Titchfield Haven 29 October 2023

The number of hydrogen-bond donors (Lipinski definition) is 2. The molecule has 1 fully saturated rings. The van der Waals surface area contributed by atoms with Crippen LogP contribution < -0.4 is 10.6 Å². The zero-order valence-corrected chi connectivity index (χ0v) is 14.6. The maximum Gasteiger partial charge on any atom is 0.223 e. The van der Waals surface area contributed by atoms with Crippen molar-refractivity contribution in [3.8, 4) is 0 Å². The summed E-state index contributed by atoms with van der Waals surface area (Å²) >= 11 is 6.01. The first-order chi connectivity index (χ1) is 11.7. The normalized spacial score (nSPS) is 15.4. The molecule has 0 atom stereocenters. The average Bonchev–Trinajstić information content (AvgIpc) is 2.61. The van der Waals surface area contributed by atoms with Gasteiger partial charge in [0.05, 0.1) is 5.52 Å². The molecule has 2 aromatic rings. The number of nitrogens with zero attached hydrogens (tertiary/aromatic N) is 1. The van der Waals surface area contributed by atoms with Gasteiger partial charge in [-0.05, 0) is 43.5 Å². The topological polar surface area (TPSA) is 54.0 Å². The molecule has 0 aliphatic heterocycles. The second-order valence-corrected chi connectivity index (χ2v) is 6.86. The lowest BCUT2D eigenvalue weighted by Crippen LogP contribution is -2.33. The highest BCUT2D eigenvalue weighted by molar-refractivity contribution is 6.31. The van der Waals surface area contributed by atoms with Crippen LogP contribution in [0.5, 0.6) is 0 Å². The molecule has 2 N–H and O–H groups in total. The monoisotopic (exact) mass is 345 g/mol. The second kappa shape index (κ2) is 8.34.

Twelve soon to be bedraggled souls met in the Yacht Club car park defying the dire forecast. Despite the optimism engendered by a few all too brief dry periods the theme of the day was heavy downpour alleviated from time to time by steady rain. The plan for the day was mainly shelter in the hides starting on the west side of the river. En route the viewpoint over the head of the river revealed only a few birds the most notable being a single Common Gull among the Cormorants and Coots. Further along the road a few waders were spotted sheltering behind groynes on the shingle, three each of Redshank, Turnstone and Sanderling but the sea was empty of bird life. From the Meon Shore hide an excellent array of waterfowl and waders were in view. Sixteen Snipe were the highlight showing their elegant plumage to advantage in the gloomy light and later their skills in flight. Oystercatchers were roosting in abundance in the company of a fair few Lapwings and a handful of Redshanks. Teal too were numerous with a scattering of Mallards, Shovelers, Moorhens and just one Shelduck. The next port of call was the Spurgin hide, taking advantage of a pause in the precipitation – as did a number of songbirds including Robins, a Blue Tit and a Chiffchaff. From the hide two Cetti’s Warblers made their presence felt while a large flock of Starlings could be seen perched atop a large tree. A female-type Marsh Harrier soon appeared flushing ducks and waders over a large area on its patrol. A Grey Heron and some Canada Geese were spotted distantly but the pools in front of the hide remained deserted. The return to the car park was marked by the discovery of a young and rather cold slow worm on the path and happily coincided with the driest part of the day. Back at the beach a patch of snow marked a tightly packed flock of over forty Sanderlings. Immediately after the local Merlin streaked from the visitors’ centre across the river and perched for distant viewing. Meanwhile a male Marsh Harrier decided to put on a show, roaming over the reeds and displaying its handsome plumage with a rainbow as the backdrop. Reality soon reasserted itself as the group was then imprisoned in their cars by drenching rain with just lunch for comfort. After that the Knights Bank hide became the destination. From there there was much to see on an area much more heavily flooded than usual. Large numbers of Gadwall, Mallards and Teal circulated with a few Wigeon. The Canada Geese flocked increased while a few Egyptian Geese were also seen. The gull flock included both Lesser and Great Black-backed Gulls. The most striking sight came from perhaps a hundred Black-tailed Godwits feeding on the banks in the company of a good number of Lapwings. Both Marsh Harriers reappeared, one feeding on the meadow while the other discouraged a Common Buzzard from approaching. Sadly the three Glossy Ibis reported earlier in the day did not appear but despite the group’s travails it was accounted a successful walk with a list of 47 species.